Even the most sophisticated GNSS signal processing will come to its end in a severe indoor environment. To continue the positioning service, DINGPOS receivers use WiFi and ZigBee sensors. Furthermore, the receiver oscillator and the assistance data link is of utmost importance as the time dimension cannot be aided by the IMU.

Map-matching is not considered in this project but is a very suitable tool to stabilize the user trajectory.

Receiver Oscillator. …  the receiver clock error needs to be linear during the coherent integration time. Oscillator jitter or drift changes may otherwise corrupt the correlation results.

. . .

Assistance Data Link. DINGPOS signal processing relies on the availability of satellite ephemeris and clock information as well as on the broadcast navigation data bits. These data are transferred over a TCP/IP-based link. The rover internally delays signal processing by several seconds to allow a certain delay in the assistance data transfer. Such a delay is eventually caused by the use of wireless communication means — by nature prone to discontinuity — due to a slow connection or even an interruption of the transmission link.

. . .

WiFi and ZigBee Sensor. Because the positioning error of dead reckoning systems grows with time and distance traveled and GNSS is often severely degraded indoors, other means of position updates have to be found for those scenarios. WiFi can be used to provide proximity positions in such environments. Nowadays, in most buildings WiFi access points are installed that can be used as the necessary infrastructure.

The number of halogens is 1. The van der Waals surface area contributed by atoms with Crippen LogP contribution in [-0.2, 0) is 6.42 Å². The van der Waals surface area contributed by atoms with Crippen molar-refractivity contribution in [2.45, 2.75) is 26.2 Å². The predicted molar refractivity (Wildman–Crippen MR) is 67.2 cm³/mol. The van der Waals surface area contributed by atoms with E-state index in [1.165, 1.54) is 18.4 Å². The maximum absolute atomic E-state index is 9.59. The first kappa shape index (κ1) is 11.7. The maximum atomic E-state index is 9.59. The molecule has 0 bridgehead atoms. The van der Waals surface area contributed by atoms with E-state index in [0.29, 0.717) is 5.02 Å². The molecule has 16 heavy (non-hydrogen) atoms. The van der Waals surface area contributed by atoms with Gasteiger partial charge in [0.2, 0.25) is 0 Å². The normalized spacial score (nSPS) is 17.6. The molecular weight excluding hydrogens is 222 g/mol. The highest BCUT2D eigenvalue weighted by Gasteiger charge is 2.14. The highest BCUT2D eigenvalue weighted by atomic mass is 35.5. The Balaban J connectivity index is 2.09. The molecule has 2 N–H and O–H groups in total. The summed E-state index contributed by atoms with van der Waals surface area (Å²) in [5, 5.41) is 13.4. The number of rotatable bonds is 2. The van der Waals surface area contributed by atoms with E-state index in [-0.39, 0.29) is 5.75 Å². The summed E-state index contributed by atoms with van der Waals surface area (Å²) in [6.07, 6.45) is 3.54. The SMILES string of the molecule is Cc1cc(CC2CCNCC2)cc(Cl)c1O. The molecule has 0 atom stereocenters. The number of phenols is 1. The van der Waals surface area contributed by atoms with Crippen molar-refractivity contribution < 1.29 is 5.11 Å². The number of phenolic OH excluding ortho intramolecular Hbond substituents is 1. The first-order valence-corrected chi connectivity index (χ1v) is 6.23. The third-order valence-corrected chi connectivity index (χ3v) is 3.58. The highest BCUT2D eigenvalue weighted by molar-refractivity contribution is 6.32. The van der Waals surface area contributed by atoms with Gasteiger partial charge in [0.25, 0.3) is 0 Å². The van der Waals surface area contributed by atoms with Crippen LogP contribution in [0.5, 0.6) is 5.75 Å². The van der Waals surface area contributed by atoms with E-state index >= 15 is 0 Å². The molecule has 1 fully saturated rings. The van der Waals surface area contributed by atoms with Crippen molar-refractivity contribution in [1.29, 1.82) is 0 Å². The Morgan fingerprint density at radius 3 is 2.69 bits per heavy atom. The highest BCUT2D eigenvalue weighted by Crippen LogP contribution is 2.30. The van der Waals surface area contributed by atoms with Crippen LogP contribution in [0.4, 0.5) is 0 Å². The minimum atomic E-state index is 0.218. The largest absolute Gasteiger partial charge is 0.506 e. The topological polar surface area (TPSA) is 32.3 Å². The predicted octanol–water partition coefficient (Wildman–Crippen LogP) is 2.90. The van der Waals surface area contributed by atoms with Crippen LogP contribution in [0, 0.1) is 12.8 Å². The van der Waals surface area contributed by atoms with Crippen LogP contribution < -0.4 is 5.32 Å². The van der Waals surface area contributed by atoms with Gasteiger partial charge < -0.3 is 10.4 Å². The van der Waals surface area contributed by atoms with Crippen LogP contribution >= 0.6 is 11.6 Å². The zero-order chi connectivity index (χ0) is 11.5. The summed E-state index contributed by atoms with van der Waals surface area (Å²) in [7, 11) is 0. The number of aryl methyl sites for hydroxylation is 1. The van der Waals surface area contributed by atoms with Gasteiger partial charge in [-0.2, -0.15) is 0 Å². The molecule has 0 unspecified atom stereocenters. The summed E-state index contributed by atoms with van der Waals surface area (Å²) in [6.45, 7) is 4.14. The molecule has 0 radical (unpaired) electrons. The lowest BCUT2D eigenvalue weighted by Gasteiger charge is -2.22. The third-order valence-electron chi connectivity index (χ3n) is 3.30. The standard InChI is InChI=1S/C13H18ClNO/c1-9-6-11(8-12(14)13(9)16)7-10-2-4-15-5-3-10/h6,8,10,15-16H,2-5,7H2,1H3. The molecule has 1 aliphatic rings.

. . .

Positioning Results
The DINGPOS receiver prototype is currently the subject of intensive testing. Especially when using postprocessing techniques, the system clearly outperforms GPS-only high sensitivity

. . .

So far, the system clearly demonstrated the ability to integrate coherently up to two seconds (dynamic) or up to 10 seconds (static) in the tracking mode. Signal acquisition can reach up to one-second coherent integration time.

All values might increase in future. The simulations carried out with the signal simulator nicely verified the expected performance with the GPS/Galileo/GATE signals on L1=E1 and L5=E5a.

Of special importance is the use of the L5 signals. Switching from a BPSK(1) signal to a BPSK(10) signal roughly corresponds to an equivalent C/N0 increase of between 20 decibels (no squaring loss) and 40 decibels (with squaring loss) in terms of equivalent thermal noise ranging errors.

The test with a real GPS C/A-code signal demonstrated that the system is able to track signals better than a state-of-the-art chip set. Furthermore, gross pseudorange errors (caused by cross-correlations or as loss-of-lock precursors) were virtually absent with vector tracking switched on and a long coherent integration time. Multipath is successfully mitigated in the Doppler domain.